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Recently in a meeting, young doctors of Federation of Resident Doctors Association (FORDA) expressed their concern about the resurgence of diphtheria in Delhi. They are the first point of contact with the patients and can talk about real-life situations they come across.
Last week Delhi reported its first death as per an Indian Express report. It is unfortunate that as doctors we get this information from the media. It is the duty of the public health detective in the National Centre for Disease Control (NCDC) to report and issue an alert.
Source of the first case should be traced and surrounding areas issued an alert.
Despite the introduction of mass immunization, diphtheria continues to play a major role as a potentially lethal infectious disease in many countries and 4530 cases were reported worldwide in 2015. Unfortunately, 2365 (52.2%) of these were from India.
Remember, diphtheria is an infectious disease and the primary modes of spread are close contact with infectious material from respiratory secretions (direct or via airborne droplet) or from skin lesions.
Humans are the only known reservoir for Corynebacterium diphtheriae. Therefore, asymptomatic carriers are important in diphtheria transmission. Immunity (either via natural infection or vaccine induced) does not prevent carriage. In areas of endemicity, up to 5% of healthy individuals may have positive pharyngeal cultures.
The WHO Vaccine Preventable Diseases Monitoring System has also reported periodic resurgence in India. The number of cases has been 39231 in 1980, 1326 in 1997, 8465 in 2004, 2525 in 2012, 6094 in 2014 and 2365 in 2015. Again in 2016, 2017 and 2018, the numbers rose successively to 3,380, 5,293 and 8,788.
As per Central Bureau of Health Intelligence, during 2005-2014, India reported 41,672 cases of diphtheria (average 4,167 per year) with 897 deaths (case fatality ratio 2.2%). Ten of the states (Andhra Pradesh, Assam, Delhi, Gujarat, Haryana, Karnataka, Nagaland, Maharashtra, Rajasthan, and West Bengal) accounted for 84% of the cases reported across the country.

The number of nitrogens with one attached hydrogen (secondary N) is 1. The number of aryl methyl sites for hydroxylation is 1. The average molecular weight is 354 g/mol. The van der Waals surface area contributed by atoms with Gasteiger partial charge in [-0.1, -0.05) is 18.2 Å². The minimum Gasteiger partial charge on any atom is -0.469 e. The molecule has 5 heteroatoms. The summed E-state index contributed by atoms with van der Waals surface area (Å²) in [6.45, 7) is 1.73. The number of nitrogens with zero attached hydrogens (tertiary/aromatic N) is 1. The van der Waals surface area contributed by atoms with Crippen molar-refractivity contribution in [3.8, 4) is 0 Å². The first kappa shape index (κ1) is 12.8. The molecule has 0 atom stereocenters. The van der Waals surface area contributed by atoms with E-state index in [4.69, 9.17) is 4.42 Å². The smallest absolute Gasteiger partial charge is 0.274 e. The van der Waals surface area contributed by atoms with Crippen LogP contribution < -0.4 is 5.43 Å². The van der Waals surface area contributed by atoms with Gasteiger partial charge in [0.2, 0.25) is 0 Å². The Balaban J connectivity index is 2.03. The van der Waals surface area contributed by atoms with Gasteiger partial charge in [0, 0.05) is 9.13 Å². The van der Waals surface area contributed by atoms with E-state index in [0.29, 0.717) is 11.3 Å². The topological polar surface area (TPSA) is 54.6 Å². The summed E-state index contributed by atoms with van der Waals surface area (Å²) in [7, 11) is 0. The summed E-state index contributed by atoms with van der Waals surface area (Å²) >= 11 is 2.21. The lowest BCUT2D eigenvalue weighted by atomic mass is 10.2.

According to successive National Family Health Survey reports, the coverage of 3 primary doses of DPT vaccine has been significantly lower than the desired goal of >90%; 51.7% in 1993, 55% in 1999, 55.3% in 2006 and 78.4% in 2016.
After the advent of widespread vaccination against diphtheria, circulation of toxigenic strains has reduced, resulting in decline in immunity in older age groups and increased susceptibility. This age shift has been demonstrated in studies from West Bengal, Southern India, and Delhi.
Reasons for high case fatality include inconsistent and restricted availability of antitoxin and delay in diagnosis.
Delay in the specific therapy of diphtheria may result in death and, therefore, accurate diagnosis of diphtheria is imperative.
A study carried out at NCDC has shown persistence of toxigenic C. diphtheriae in our community indicating the possibility of inadequate immunization coverage.
What should be done?
Resurgence of infectious diseases such as diphtheria is a reflection of our public systems. Instead of adding more Dunmore vaccines under pressure from GAVI, one should ensure full coverage of the traditional ones as a starter. Gavi currently supports 13 life-saving vaccines.
Dr KK Aggarwal
Padma Shri Awardee
President Elect Confederation of Medical Associations in Asia and Oceania (CMAAO)
Group Editor-in-Chief IJCP Publications
President Heart Care Foundation of India
Past National President IMA